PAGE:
Dr. Fritz Kub Receives University of Maryland Innovation Hall of Fame AwardBy Donna McKinney | December 18, 2014
Dr. Fritz Kub, a scientist at the U. S. Naval Research Laboratory, has been inducted into the University of Maryland's Innovation Hall of Fame. He is recognized for his technology innovations related to gallium nitride (GaN) Light Emitting Diodes (LED) and microwave transistors. The award was presented at a ceremony held at the University of Maryland on November 25, 2014.Dr. Fritz Kub is honored with induction into the University of Maryland's Innovation Hall of Fame.
(Photo: U.S. Naval Research Laboratory)
Kub, Head of the Power Electronics Branch in NRL's Electronic Science and Technology Division, received his doctorate in Electrical Engineering from the University of Maryland A. James Clark School of Engineering in 1985. Prior to that he earned his bachelor's degree in Engineering Physics at South Dakota State University in 1972 and his master's degree in Electrical Engineering at the University of Minnesota in 1976.
Kub's innovations in novel wafer bonded substrate technology for GaN LED and microwave transistors include a method to implement large diameter GaN engineered substrates, a process to implement an ultrathin silicon body layer for fully-depleted, strained silicon-on-insulator (SOI) circuits, and a technique to integrate an insulating substrate with silicon microwave integrated circuits.
The approach for the GaN engineered substrate for LEDs uses wafer bonding of a thin silicon single-crystal layer to the surface of a large diameter, thermal expansion matched aluminum nitride polycrystalline substrate. The thermal expansion matching is a key property that enables thick, epitaxial GaN layers to be grown on the engineered substrate without cracking, enabling improvements in the yield and performance of LEDs. The approach allows large diameter GaN engineer substrates (to 300 mm) that are advantageous to reduce the cost of LEDs for lighting applications.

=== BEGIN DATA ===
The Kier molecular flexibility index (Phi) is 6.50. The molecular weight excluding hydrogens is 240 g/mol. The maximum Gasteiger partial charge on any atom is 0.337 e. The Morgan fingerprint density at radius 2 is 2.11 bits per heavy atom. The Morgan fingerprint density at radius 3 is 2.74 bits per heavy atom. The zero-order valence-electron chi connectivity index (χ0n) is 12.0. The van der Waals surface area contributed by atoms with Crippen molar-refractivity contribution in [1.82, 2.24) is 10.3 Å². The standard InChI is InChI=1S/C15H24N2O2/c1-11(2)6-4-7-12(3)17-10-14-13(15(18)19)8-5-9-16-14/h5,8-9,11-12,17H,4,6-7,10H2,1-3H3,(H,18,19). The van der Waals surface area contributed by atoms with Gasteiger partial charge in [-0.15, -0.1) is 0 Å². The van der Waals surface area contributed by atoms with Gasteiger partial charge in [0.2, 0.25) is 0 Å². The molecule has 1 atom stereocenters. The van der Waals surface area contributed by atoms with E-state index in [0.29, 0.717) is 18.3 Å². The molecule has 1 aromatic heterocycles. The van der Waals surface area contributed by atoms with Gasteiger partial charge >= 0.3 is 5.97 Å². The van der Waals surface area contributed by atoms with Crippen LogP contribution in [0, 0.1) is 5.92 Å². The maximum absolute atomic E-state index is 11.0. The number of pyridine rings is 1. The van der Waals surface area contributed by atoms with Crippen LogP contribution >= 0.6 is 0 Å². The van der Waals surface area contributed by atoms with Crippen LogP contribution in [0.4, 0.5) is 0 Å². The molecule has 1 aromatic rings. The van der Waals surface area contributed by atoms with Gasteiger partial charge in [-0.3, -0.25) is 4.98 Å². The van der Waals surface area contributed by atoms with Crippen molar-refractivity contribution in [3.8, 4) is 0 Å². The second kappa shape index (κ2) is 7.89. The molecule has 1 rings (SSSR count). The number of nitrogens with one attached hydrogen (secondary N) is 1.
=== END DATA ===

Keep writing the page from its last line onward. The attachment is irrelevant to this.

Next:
This engineered substrate has advantages compared to alternate substrate approaches in the thickness of the GaN material, and the ability to implement large diameter and low cost substrates. The polycrystalline substrates also have high thermal conductivity and can be insulating for microwave applications. The large diameter engineered substrates have application for GaN LEDs, GaN microwave transistors, and GaN power switches.
Kub has played key technical and leadership roles in research and development of microelectronic devices such as: wafer bonded materials and devices, GaN power transistors, integration of diamond with GaN power transistor, silicon carbide power transistors, neutron detectors, and analog CMOS circuits. He has more than 150 journal publications and 52 U.S. patents.
In 2011, Kub was designated a Fellow of the Institute of Electrical and Electronics Engineers (IEEE) and received the Distinguished Engineer Award from South Dakota State University in 2010. He has received two NRL Best Publication Awards and five NRL Technology Transfer Awards. He was also co-author on a paper that received the Japan Society of Applied Physics 2014 Outstanding Paper Award and was co-author on a paper that received the Best Poster Paper award for 14th International Conference on Atomic Layer Deposition.
The Innovation Hall of Fame recognizes Clark School alumni, faculty and associates who have pioneered many of the most significant engineering advances in the past century. Inductees include Robert Briskman, the co-founder of Sirius Satellite Radio; George Laurer, inventor of the Universal Product Code; and Brian Hinman, the innovator behind the Polycom SoundStation conference call device.